• Dean

    Iowa, Georgia and Kentucky are the races that are really interesting to me right now. It appears that Grimes and Nunn have some momentum, and the races have become closer.

    Iowa should be pretty close also.

    I would love nothing more than McConnell losing in Kentucky. This man wants to kick hundreds of thousands of poor and middle class Kentucky residents off of health insurance by repealing Obamacare “root and branch.” Kentucky’s uninsured rate plummeted thanks to the ACA.

  • Bert

    The President has a low approval rating. All Republicans have to do is win in states that Romney won in 2012 to win the Senate. And yet the Senate is still a toss up. That alone tells you that this isn’t a wave yet.

  • Jay Wilson

    Hi Sam,

    After I see one of those Obama approval headlines, I like to look up the Pollster chart. I always click the create your own tab. Then I uncheck adults, and registered voters in the subpopulations drop down menu.

    One could also accomplish this by unchecking every polling house except Rasmussen in the pollsters drop down menu. I’m somewhat uncomfortable using only Rasmussen polls. However less uncomfortable than I would be with Apples, Peaches, and Pears in the same basket.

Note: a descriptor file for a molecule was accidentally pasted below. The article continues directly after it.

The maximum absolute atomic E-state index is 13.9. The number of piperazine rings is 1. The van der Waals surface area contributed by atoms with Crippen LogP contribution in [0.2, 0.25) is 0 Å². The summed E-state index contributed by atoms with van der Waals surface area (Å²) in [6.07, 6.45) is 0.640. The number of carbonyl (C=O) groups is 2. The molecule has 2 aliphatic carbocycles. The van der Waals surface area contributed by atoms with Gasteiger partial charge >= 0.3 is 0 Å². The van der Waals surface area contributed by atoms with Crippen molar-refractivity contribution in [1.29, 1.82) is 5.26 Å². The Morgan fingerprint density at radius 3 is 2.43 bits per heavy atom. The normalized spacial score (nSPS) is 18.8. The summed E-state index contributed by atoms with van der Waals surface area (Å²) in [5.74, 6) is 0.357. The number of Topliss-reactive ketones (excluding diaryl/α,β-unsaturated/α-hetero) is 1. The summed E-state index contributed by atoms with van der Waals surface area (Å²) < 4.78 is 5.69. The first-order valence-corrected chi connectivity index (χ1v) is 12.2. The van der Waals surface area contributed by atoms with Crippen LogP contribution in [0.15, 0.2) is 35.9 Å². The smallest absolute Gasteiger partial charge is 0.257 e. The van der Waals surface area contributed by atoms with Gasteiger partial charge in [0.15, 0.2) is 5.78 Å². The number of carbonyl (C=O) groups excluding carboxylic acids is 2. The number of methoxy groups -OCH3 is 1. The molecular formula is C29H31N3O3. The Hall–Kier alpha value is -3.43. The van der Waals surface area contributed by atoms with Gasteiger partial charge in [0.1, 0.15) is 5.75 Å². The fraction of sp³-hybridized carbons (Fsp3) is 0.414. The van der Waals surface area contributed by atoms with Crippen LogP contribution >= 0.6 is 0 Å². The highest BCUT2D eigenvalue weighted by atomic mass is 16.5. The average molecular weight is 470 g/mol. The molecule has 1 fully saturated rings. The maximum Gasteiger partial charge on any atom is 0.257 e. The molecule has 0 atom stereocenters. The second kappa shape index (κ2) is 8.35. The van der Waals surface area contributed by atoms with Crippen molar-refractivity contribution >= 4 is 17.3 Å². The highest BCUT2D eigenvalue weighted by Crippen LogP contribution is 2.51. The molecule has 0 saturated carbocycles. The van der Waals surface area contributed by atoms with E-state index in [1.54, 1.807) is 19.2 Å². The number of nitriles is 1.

Today the net approval-minus-disapproval is -8.1% by this method. I checked the other subpopulations and found adults at -10.9%, and registered voters at -11.1%

    How do you deal with adult and registered voter polls for your Obama net approval/disapproval chart?

  • JayBoy2k

    http://www.washingtonpost.com/blogs/the-fix/wp/2014/10/10/the-washington-posts-election-model-says-republicans-have-a-95-chance-of-winning-the-senate-um-what/

    There is an interesting article from WP’s Election Lab this morning because they are one of the most heavily favoring Rs for the Senate.
    I like the fact that they stake out an answer to “What constitutes Winning for a Polls Aggregator?” Since many/most models are calling the individual senate races the same, it must be more than just getting the all races correct. Election Lab is arguing for the overall probability of taking the Senate — In their case 95% R.
    They recognize that winning a specific year election does not validate a model as well as long term success and they are pretty much out on a limb if Ds hold the senate.
    I would describe their model as pure “current” polls only with a dash added for candidate poll consistency.